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Pilot Feasibility Stud. 2018 Nov 5;4:167. doi: 10.1186/s40814-018-0359-4. eCollection 2018.

Acute flares of knee osteoarthritis in primary care: a feasibility and pilot case-crossover study.

Author information

1Arthritis Research UK Primary Care Centre, Research Institute for Primary Care & Health Sciences, Keele University, Keele, Staffordshire ST5 5BG UK.
2Haywood Academic Rheumatology Centre, Midlands Partnership NHS Foundation Trust, Haywood Hospital, Burslem, Staffordshire ST6 7AG UK.
3Keele Clinical Trials Unit, David Weatherall Building, Keele University, Keele, Staffordshire ST5 5BG UK.
4Department of Medicine, Sections of Clinical Epidemiology Research and Training Unit, and Rheumatology, Boston University School of Medicine, 650 Albany Street, Clinical Epidemiology Unit, Suite X-200, Boston, MA 022118 USA.



Osteoarthritis (OA) is a leading cause of persistent pain and disability. Traditionally viewed as a slowly progressive disease, the impact of symptom variability on prognosis remains unclear. 'Acute-on-chronic' episodes are a well-recognised feature of many long-term conditions but only recently formally described in OA. This study aimed to develop a web-based data collection platform and establish key methodological design parameters, to develop a larger community-based study investigating acute flares of knee OA in England.


The study is a 9-week feasibility and pilot web-based observational case-crossover study. Adults aged ≥ 40 years registered with two general practices who had consulted their general practitioner for knee pain/OA in the last 2 years were recruited. Participants completed a baseline questionnaire and scheduled (control-period) questionnaires at follow-up weeks 1, 5, and 9. Participants were invited to self-declare via the website on any occasion they experienced a knee pain flare-up lasting ≥ 24 h. Upon notification, an event-driven (case-period) questionnaire comparable to the scheduled questionnaires was completed and daily measurements on the course and consequences were taken until resolution. A sub-study of 10 participants logged daily pain measurements. The analysis estimated key parameters including recruitment (selective non-participation, eligibility, consent), retention, and flare-up capture processes. Questionnaire completeness and website usability were evaluated.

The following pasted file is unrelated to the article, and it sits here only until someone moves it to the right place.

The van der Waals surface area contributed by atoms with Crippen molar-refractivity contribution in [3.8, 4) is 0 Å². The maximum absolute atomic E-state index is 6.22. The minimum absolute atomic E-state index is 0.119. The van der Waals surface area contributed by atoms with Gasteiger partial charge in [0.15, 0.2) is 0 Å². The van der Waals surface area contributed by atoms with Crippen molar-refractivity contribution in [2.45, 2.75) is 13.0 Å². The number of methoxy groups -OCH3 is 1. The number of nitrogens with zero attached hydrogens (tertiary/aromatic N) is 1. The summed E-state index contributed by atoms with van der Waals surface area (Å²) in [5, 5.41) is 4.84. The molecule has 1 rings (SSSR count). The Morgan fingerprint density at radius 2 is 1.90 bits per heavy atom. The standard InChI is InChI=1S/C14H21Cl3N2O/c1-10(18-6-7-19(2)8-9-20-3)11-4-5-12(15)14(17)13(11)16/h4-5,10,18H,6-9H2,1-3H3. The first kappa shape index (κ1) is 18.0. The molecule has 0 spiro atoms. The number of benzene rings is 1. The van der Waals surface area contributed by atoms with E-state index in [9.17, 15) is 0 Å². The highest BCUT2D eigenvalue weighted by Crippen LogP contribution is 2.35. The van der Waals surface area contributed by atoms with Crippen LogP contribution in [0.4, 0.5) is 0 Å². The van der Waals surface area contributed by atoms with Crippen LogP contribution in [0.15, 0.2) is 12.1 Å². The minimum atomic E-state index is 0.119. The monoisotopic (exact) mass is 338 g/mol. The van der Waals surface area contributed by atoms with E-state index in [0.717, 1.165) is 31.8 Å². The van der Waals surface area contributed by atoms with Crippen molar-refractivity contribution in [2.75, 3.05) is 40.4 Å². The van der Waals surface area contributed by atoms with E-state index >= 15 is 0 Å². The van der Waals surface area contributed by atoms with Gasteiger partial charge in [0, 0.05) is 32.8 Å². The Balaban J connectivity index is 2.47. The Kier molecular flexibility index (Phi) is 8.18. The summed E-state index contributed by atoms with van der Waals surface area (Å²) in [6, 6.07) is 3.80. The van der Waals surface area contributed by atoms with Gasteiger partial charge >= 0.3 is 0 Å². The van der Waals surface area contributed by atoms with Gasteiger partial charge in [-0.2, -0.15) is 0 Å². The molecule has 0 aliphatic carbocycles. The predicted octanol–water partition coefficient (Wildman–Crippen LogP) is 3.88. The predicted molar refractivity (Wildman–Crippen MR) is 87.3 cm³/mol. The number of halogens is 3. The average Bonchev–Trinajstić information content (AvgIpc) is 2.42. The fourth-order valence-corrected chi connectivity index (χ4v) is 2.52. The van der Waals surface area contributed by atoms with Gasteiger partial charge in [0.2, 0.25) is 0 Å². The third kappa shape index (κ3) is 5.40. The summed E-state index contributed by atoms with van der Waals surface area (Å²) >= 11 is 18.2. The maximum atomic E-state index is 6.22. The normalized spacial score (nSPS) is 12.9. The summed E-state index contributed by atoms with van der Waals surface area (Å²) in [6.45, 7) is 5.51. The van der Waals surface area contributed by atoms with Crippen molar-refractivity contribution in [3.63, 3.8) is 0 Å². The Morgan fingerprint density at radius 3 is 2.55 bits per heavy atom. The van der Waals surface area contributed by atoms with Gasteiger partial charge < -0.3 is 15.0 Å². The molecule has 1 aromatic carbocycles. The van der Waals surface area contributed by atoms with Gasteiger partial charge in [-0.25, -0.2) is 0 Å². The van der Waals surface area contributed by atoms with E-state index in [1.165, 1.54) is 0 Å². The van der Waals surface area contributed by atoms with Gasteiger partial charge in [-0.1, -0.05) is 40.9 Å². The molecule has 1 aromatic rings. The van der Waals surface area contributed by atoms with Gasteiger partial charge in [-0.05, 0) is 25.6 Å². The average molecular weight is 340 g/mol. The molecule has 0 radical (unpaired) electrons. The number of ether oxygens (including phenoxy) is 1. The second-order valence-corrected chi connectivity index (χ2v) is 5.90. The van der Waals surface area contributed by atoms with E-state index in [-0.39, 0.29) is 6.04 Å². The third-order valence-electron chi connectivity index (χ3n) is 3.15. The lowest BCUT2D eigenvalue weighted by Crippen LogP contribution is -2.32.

Of 442 patients invited, 14 completed baseline questionnaires. Eligibility rate was 26.9% (95% CI 19.3, 36.2), consent rate 53.6% (35.8, 70.5), and overall recruitment rate 3.2% (1.9, 5.2). Compared to those mailed, baseline responders were more likely to be male and ≥ 65 years, as were those reporting ≥ 1 flare-up. Eleven scheduled questionnaires were completed (mean response 35%). Although seven participants (50%) self-declared 11 flare-ups, only one event-driven questionnaire was completed and three participants contributed daily flare measurement for four flares. Missing data was ≤ 3.7% across completed baseline, scheduled, and event-driven questionnaires. Aspects of website usability require minor refinement.


Recruitment was not feasible with the current strategy. An evaluation of processes has suggested several substantial changes in design that may enhance recruitment, retention, and data quality in a future full-scale study.


Case-crossover; Flare; Knee; Osteoarthritis; Web-based

Conflict of interest statement

Ethical approval for the study was obtained from North East – York Research Ethics Committee (REC Reference number: 16/NE/0390). All participants provided consent to participate in the study.GP has received consultancy fees from InFirst Healthcare Ltd. The other authors declare that they have no other competing interest to declare.Springer Nature remains neutral with regard to jurisdictional claims in published maps and institutional affiliations.

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